If you are in the process of purchasing your first home, and the home you are interested in purchasing has a septic tank, you will want to get a septic tank inspection before you purchase the home. This inspection will help you determine what condition the septic tank is in, and if it just needs regular maintenance performed on it or if you are going to need to sink thousands of dollars into repairing or replacing it. A septic tank inspection can help you make a more informed home purchasing decision. Here are the steps you should follow to get a septic inspection.
#1 Hire A Licensed Septic Installation Company
The first thing you need to do is find a licensed septic installation and inspection company in your area who will perform a septic tank inspection for you. It is best to have a professional septic tank expert perform a septic tank inspection for you; you don't want to hire a general home inspector for this job. A septic expert will be able to more accurately tell you what type of work and money you are going to need to put into the system in the future.
#2 Let The Company Know You Want Estimates Along With The Inspection
When you hire a septic company to do an inspection, they will provide you with a report that details the condition of the septic system. However, if you don't have a lot of knowledge about septic systems, this information will not seem particularly relevant or informative to you, which is why you should ask for an estimate along with the inspection.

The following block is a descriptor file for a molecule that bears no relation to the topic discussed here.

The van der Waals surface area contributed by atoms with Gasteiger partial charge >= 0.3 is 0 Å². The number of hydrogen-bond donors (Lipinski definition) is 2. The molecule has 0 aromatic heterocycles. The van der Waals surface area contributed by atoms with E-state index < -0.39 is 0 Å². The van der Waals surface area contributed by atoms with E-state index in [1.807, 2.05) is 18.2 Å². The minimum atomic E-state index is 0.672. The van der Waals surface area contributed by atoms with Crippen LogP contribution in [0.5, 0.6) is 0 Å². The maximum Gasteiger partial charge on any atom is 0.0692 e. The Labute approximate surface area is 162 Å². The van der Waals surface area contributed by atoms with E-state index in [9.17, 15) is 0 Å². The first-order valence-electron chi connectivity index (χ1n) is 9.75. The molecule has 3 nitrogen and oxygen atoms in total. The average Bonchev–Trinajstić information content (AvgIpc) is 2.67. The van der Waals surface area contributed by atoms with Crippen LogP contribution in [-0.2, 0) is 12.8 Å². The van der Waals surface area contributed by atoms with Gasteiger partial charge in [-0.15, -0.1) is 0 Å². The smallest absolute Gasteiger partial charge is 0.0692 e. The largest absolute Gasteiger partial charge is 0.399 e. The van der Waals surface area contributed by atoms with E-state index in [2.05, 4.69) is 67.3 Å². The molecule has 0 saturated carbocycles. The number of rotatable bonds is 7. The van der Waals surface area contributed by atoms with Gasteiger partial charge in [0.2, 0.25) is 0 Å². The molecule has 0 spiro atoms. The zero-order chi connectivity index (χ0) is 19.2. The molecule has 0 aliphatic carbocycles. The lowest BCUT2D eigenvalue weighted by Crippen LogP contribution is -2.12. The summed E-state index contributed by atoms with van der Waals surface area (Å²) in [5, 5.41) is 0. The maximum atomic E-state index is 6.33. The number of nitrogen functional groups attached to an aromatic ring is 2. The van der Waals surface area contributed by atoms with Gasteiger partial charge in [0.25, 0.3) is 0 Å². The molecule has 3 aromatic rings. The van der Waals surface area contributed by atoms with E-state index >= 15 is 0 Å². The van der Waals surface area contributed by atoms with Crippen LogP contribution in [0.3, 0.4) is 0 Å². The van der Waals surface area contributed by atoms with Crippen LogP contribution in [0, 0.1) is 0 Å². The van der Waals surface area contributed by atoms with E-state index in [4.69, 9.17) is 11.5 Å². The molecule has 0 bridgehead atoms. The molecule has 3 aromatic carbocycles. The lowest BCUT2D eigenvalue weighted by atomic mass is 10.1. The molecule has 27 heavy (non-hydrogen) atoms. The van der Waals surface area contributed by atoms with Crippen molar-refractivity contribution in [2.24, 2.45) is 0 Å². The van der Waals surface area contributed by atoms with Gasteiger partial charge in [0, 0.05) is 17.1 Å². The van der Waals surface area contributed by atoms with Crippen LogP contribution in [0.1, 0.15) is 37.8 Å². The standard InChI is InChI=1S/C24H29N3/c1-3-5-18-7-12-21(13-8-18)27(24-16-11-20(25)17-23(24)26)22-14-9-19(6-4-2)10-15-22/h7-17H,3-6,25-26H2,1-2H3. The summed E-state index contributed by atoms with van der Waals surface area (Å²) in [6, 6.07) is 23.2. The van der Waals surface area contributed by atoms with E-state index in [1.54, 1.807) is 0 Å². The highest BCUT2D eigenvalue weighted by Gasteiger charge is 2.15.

When asking for an estimate, see if the company can provide you with two different estimates. The first estimate should tell you how much it would cost you to do any immediately necessary repairs and maintenance on the septic system. The second estimate should tell you what it would cost to get the septic system running like new or to replace the septic system if it is on its last working years. The estimates should also include the date the estimates are valid until so you can know exactly how long you have to take advantage of their repair offer.
Obtaining these two different estimates will allow you to determine and figure out if the short- and long-term maintenance costs associated with the septic tank are in your budget.
#3 Schedule The Inspection For A Time Both You & The Seller Can Be Present
Ideally, you should schedule the inspection for a time where both you and the seller can be present. That way, if the inspector has any questions about past maintenance or usage issues with the septic tank, the current owner can answer those questions.
Being present for the inspection allows you to also ask questions and really understand how the septic system works and the work it will need in the future.
Sometimes, sellers will offer to pay for the septic inspection. If this is the case for you, insist on getting a written copy of the inspection report and being present for the inspection.
#4 Review The Inspection Carefully
Finally, make sure that you review the inspection report carefully. You may be able to use the information in the report to lower the purchasing price of the home, or you may be able to get the seller to agree to perform the necessary maintenance on the home before the sale is finalized.
If the seller is not willing to negotiate over the septic tank report, make sure that you can afford to perform all necessary work that the septic tank will require in the upcoming years; you don't want to purchase a home with a septic tank you can't afford to take care of.
For assistance with getting the septic system in your potential new home inspected, contact a company like Linn Septic Service.